The change in funding came about under the Broadcasting Act 1990 when the new corporation was afforded the ability to fund itself. Originally this arrangement left a 'safety net' guaranteed minimum income should the revenue fall too low, funded by large insurance payments made to the ITV companies. Such a subsidy was never required, however, and these premiums were phased out by government in 1998. After the link with ITV was cut, the cross-promotion which had existed between ITV and Channel 4 also ended.

In 2007 due to severe funding difficulties, the channel sought government help and was granted a payment of £14 million over a six-year period. The money would have come from the television licence fee and would have been the first time that money from the licence fee had been given to any broadcaster other than the BBC.[25] The plan was scrapped by The Secretary of State for Culture, Media and Sport, Andy Burnham, ahead of "broader decisions about the future framework of public service broadcasting".[26] The broadcasting regulator Ofcom released their review in January 2009 in which they suggested that Channel 4 would preferably be funded by "partnerships, joint ventures or mergers".[27]

Programming[edit]

Channel 4 is a "publisher-broadcaster", meaning that it commissions or "buys" all of its programming from companies independent of itself, and was the first broadcaster in the United Kingdom to do so on any significant scale. This had the consequence of starting an industry of production companies that did not have to rely on owning an ITV licence to see their programmes air, though since Channel 4, external commissioning has become regular practise on the numerous stations that have launched since, as well as on the BBC and in ITV (where a quota of 25% minimum of total output has been imposed since the 1990 Broadcasting Act came into force). Ironically, having been the first British broadcaster to completely commission its programmes from third parties, Channel 4 was the last terrestrial broadcaster to outsource its transmission and playout operations (to Red Bee Media), after 25 years in-house.[28]

The requirement to obtain all content externally is stipulated in its licence.[15] Additionally, Channel 4 also began a trend of owning the copyright and distribution rights of the programmes it aired, in a manner that is similar to the major Hollywood studios' ownership of television programs that they did not directly produce[citation needed]. Thus, although Channel 4 does not produce programmes, many are seen as belonging to it.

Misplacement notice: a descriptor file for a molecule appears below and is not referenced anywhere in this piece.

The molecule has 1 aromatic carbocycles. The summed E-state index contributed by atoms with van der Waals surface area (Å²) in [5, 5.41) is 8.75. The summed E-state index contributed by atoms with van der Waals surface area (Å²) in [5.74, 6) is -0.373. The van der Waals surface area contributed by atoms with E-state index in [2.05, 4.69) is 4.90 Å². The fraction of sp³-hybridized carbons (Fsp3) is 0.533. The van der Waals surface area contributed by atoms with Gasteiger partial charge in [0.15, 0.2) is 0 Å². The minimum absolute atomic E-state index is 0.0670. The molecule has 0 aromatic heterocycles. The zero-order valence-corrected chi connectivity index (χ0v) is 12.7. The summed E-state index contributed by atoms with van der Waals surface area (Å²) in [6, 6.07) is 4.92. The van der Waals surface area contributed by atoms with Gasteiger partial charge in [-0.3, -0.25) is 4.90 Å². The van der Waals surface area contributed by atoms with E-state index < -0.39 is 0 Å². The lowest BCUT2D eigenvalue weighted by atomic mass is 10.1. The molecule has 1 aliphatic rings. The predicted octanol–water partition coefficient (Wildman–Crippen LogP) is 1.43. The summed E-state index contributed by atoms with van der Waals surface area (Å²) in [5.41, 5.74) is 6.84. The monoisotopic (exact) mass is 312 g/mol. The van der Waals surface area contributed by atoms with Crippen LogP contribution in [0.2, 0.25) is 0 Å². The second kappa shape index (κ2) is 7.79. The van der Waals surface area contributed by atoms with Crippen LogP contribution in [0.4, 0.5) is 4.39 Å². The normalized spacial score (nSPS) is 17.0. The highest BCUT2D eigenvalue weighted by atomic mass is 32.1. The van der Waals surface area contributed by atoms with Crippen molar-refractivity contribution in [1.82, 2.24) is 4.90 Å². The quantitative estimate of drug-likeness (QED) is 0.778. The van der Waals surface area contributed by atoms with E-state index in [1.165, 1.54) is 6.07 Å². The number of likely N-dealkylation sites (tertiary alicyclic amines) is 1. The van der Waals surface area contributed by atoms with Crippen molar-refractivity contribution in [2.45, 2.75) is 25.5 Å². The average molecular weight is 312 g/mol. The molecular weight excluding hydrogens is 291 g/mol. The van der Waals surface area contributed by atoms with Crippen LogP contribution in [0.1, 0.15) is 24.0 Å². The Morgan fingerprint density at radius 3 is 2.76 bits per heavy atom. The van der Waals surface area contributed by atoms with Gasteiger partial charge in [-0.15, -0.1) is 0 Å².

Channel 4 also pioneered the concept of stranded programming, where seasons of programmes following a common theme would be aired and promoted together. Some would be very specific, and run for a fixed period of time; the 4 Mation season, for example, showed innovative animation. Other, less specific strands, were (and still are) run regularly, such as T4, a strand of programming aimed at teenagers, on weekend mornings (and weekdays during school/college holidays); Friday Night Comedy, a slot where the channel would pioneer its style of comedy commissions, 4Music (now a separate channel) and 4Later, an eclectic collection of offbeat programmes transmitted to a cult audience in the early hours of the morning.

In its earlier years, Red Triangle was the name given to the airing of certain risqué art-house films due to the use of a red triangle DOG in the upper right of the screen, dubbed as being pornographic by many of Channel 4's critics, while general broadcasting of films on the station for many years came under the banner of Film on Four prior to the launch of the FilmFour brand and station in the late 1990s.

Its critically acclaimed news service, Channel 4 News, is supplied by ITN while its long-standing investigative documentary, Dispatches, causes perennial media attention.

Most watched programmes[edit]

The following is a list of the ten most watched shows on Channel 4 since 2002, based on Live +7 data supplied by BARB.[29]

Rank Series title Viewers (millions) Date
1 Big Brother 10.01 26 July 2002
2 Friends 9.64 28 May 2004
3 Big Brother 8.98 6 August 2004
4 The Grand National 2013 8.98 6 April 2013
5 Big Fat Gypsy Weddings 8.80 8 February 2011
6 Celebrity Big Brother 8.78 19 January 2007
7 Big Brother 8.54 26 July 2002
8 Big Brother 8.20 18 August 2006
9 Big Fat Gypsy Weddings 8.05 15 February 2011
10 Big Fat Gypsy Weddings 8.03 1 February 2011

Regions[edit]

Channel 4 has, since its inception, broadcast identical programmes and continuity throughout the United Kingdom (excluding Wales where it did not operate on analogue transmitters). At launch this made it unique, as both the BBC and ITV had long established traditions of providing regional variations in their programming and announcements between transmitters in different areas of the country (although in the case of BBC2, variations have by and large tended to be limited to national idents as opposed to regional ones). In ITV's case, this was a consequence of its inherent federal structure (see ITV companies). Since the launch of subsequent British television channels, Channel 4 has become typical in its lack of variations of this nature.